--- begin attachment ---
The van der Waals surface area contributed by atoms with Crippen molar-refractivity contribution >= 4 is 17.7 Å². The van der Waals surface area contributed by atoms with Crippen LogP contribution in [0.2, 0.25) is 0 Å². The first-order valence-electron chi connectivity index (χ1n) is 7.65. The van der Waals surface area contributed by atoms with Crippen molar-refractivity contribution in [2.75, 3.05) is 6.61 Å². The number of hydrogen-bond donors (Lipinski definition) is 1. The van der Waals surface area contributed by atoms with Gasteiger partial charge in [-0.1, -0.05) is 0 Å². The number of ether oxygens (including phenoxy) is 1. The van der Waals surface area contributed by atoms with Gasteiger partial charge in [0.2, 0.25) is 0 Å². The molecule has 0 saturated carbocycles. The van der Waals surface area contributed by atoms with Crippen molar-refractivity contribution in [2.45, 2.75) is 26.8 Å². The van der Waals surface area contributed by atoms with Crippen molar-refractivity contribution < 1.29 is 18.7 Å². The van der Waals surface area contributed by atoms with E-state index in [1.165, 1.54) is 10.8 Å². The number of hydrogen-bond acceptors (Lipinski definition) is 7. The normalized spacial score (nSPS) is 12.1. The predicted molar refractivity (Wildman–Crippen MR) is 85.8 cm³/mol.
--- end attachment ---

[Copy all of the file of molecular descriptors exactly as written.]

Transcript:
The van der Waals surface area contributed by atoms with Crippen molar-refractivity contribution >= 4 is 17.7 Å². The van der Waals surface area contributed by atoms with Crippen LogP contribution in [0.2, 0.25) is 0 Å². The first-order valence-electron chi connectivity index (χ1n) is 7.65. The van der Waals surface area contributed by atoms with Crippen molar-refractivity contribution in [2.75, 3.05) is 6.61 Å². The number of hydrogen-bond donors (Lipinski definition) is 1. The van der Waals surface area contributed by atoms with Gasteiger partial charge in [-0.1, -0.05) is 0 Å². The number of ether oxygens (including phenoxy) is 1. The van der Waals surface area contributed by atoms with Gasteiger partial charge in [0.2, 0.25) is 0 Å². The molecule has 0 saturated carbocycles. The van der Waals surface area contributed by atoms with Crippen molar-refractivity contribution in [2.45, 2.75) is 26.8 Å². The van der Waals surface area contributed by atoms with Crippen molar-refractivity contribution < 1.29 is 18.7 Å². The van der Waals surface area contributed by atoms with E-state index in [1.165, 1.54) is 10.8 Å². The number of hydrogen-bond acceptors (Lipinski definition) is 7. The normalized spacial score (nSPS) is 12.1. The predicted molar refractivity (Wildman–Crippen MR) is 85.8 cm³/mol.